This is most apt when CB, not unlike BC, uses his fame & wealth to indulge in sex- often cheating on Penny. Unlike BC, however, CB uses sex as a diversion from pain, not as an end to itself. Yet, we know what’s ‘real’ & what’s not throughout the film, as far as CB’s claims, with ease. What’s more difficult to discern for the average viewer is the degree the personal pain influenced the comforting fictions. A scene which illustrates the pain & fiction perfectly comes in the late 1970s or so, when CB is a guest at Hugh Hefner’s Playboy Mansion. With drink in hand he is walking by a pool where a gorgeous Playmate (Kristen Wilson) is swimming in the nude. She bewitches CB, who follows her into a private alcove. In any other film this would have been where either the hero says something humorous & then we cut to the duo fucking their brains out- or, in a comedy (think Woody Allen), we’d get a snarky dismissal from the goddess to the protagonist. We get neither here. Instead, the goddess recites a psychologically laced screed to CB, which cuts him down. CB, in his memoirs & in the film, points to this as the nadir, yet- in reality- CB was probably dissed in the Woody Allen way, but he HEARD it as the film projects. No 1970s era college age Playboy Bunny would be 1) so politically correctly offended by ‘The Gong Show’ considering where she has just made her money, & 2) wise enough to lace into CB with such a diatribe. The scene is obviously a projection, but a more telling scene because of it! A later scene, where the Julia Roberts character attempts to kill CB, only to have him do her in 1st, is far more obviously a scene of projection, but it’s the scene with the Playboy Bunny (or rather its meaning vis-à-vis the rest of the film) that is the axle the rest of the film turns upon.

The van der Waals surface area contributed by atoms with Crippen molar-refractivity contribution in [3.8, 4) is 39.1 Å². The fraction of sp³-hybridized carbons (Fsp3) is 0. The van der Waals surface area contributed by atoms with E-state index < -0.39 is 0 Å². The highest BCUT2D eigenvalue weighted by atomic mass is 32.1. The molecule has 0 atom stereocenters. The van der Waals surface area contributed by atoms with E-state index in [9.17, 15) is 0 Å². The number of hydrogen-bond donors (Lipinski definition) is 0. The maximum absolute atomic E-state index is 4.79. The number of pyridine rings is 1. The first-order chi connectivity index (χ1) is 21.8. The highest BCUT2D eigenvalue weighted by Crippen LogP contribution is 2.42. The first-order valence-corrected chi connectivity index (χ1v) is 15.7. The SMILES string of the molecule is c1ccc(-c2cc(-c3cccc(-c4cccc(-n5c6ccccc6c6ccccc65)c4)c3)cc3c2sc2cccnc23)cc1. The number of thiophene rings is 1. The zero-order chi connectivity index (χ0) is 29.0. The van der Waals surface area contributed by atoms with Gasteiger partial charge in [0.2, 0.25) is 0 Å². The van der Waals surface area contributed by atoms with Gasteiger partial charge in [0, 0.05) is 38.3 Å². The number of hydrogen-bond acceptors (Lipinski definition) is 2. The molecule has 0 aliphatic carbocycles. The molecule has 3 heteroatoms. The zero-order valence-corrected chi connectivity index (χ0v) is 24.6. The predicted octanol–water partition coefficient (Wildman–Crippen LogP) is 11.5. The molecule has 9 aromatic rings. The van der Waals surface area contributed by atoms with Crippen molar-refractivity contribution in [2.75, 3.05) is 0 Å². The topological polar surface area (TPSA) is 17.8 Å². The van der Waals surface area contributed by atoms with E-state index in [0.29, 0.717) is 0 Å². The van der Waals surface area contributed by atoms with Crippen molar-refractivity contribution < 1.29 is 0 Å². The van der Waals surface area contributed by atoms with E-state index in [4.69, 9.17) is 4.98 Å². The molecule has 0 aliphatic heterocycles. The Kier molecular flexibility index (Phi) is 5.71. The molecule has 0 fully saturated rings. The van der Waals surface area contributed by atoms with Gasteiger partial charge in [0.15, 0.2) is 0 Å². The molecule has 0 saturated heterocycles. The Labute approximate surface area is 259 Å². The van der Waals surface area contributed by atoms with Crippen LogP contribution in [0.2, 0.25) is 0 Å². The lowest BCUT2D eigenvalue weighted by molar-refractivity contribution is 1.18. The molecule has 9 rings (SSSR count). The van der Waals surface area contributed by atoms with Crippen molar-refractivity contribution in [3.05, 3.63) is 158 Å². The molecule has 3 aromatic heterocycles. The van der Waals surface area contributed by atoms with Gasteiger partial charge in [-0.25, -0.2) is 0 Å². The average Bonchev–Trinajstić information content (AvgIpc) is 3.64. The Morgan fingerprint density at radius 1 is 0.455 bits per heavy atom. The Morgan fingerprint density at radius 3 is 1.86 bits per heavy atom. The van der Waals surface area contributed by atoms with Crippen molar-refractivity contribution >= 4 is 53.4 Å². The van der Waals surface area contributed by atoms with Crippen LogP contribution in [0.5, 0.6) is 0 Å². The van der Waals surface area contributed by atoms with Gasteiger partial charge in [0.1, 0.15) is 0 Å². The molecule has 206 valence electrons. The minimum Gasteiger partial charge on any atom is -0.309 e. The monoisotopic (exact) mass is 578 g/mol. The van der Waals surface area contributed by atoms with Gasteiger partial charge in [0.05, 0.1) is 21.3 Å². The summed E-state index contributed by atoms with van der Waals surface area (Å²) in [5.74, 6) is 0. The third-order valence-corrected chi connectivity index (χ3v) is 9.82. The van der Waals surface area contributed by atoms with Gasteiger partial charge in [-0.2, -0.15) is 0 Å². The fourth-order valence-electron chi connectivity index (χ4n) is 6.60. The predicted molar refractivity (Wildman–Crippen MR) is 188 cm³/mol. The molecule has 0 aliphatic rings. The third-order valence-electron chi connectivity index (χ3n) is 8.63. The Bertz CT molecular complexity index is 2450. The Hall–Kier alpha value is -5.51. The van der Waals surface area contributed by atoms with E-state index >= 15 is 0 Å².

There are also plenty of funny scenes, where a chubby bachelor wins a date over 2 studly bachelors played by GC pals Brad Pitt & Matt Damon, & where another bachelor CB escorts to Europe turns out to be a KGB spy who is exchanged for CB after he is captured in East Berlin. In the end, though, the film succeeds on the chances taken by GC- from casting the little known Sam Rockwell as CB, to all the little filmic tricks described above, to ending the film on a very odd note- a pan & scan of the aged CB’s visage. The most quoted passage in the film, & the book it came from, is ‘My name is Charles Hirsch Barris. I have written pop songs, I have been a television producer. I am responsible for polluting the airwaves with mind-numbing puerile entertainment. In addition, I have murdered 33 human beings.’ Too many critics focused on the veracity of the last sentence, while ignoring the import of the 1st 3- which truly are at the heart of this film. Take my advice if you watch this film- ignore that last sentence & the rest of the film makes alot more sense.